For some Europeans, cohesion within the European Union is largely useful for the access to EU funding it provides. For others, cohesion is valuable for the sense of belonging and social togetherness it creates – as a kind of glue for society. In either case, cohesion is a complex, multilayered phenomenon that is extremely difficult to translate into data. Yet the European Council on Foreign Relations has taken on this challenge, recently publishing the third edition of its EU Cohesion Monitor.
Containing more than 20,000 statistics, the monitor is a data ocean that one must navigate carefully. This involves, firstly, a knowledge of how ECFR’s methodology fits with the overall concept of cohesion and, secondly, an awareness of the questions one wants to answer most.
ECFR’s definition of cohesion has two broad dimensions: individual and structural. Measures of individual cohesion cover data on Europeans’ experiences, engagement and participation, attitudes, expectations, and positions on common policies. In contrast, measures of structural cohesion cover data on states’ resilience, economic ties, funding, policy integration, and security. In both areas, these measures break down into sub-indicators. For example, the engagement and participation indicator covers participation in European Parliament elections and the choice to vote for pro-European parties, while the economic ties indicator covers trade with EU countries (among other things).
To make its findings more digestible, ECFR divides the EU28 into 11 overlapping sub-groups. These include, for instance, the Founding Six (comprising Belgium, France, Germany, Italy, Luxembourg, and the Netherlands) and the Visegrád group (comprising the Czech Republic, Hungary, Poland, and Slovakia).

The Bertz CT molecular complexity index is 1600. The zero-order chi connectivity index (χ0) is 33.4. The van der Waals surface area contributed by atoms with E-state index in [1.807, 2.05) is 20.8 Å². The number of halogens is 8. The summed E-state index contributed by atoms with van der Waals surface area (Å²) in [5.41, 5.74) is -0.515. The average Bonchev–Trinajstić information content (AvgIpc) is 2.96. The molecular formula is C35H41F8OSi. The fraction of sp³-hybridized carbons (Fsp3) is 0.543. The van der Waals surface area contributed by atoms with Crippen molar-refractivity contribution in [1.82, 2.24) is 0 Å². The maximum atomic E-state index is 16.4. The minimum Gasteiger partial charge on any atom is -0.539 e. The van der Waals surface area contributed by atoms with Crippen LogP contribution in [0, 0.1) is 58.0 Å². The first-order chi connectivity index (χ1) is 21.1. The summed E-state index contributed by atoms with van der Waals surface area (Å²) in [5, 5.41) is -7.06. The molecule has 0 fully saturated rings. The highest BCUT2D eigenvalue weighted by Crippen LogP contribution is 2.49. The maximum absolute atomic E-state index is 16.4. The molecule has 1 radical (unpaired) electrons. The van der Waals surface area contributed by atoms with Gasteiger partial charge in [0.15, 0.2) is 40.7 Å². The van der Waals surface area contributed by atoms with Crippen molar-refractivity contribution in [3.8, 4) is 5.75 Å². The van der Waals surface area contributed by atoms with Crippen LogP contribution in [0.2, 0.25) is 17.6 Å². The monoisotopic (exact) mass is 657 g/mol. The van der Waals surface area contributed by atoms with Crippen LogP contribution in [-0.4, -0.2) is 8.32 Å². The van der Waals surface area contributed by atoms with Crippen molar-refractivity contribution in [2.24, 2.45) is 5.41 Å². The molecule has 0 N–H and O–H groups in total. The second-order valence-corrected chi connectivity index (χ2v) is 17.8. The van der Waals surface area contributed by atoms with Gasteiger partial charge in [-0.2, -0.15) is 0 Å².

The chart below places countries in quadrants according to their rates of individual and structural cohesion. Eight countries have strong individual and structural cohesion, while seven nations are weak in both areas. The United Kingdom has maintained its outlier position since before the June 2016 referendum on whether to leave the EU. Thus, to some extent, Brexit is the result rather than the cause of Britain’s extremely weak cohesion. Greece and Croatia are also characterised by low individual and structural cohesion. Ireland is one of several countries that have strong individual cohesion but weak structural cohesion. Conversely, there are states that have strong structural cohesion but weak individual cohesion, such as the members of the Visegrád group, as well as France and Austria.
ECFR’s research shows that, by 2017, European cohesion had recovered to the levels it displayed prior to the global financial crisis and the euro crisis. In the long term, structural cohesion has even overcome post-crisis fluctuations to become stronger than it once was. Yet this has been offset by a moderate general decline in individual cohesion – a decline that is more pronounced in countries such as France and Italy, underscoring an overall loss of confidence in the EU and the rising popularity of Eurosceptic parties. This speaks to an important issue: why have Europeans’ sense of belonging and positive perceptions of the EU fallen behind economic and social cohesion? The financial crisis’ effects on the economy – which could be seen in a sharp decline in structural cohesion – are easier to overcome those on Europeans’ perceptions.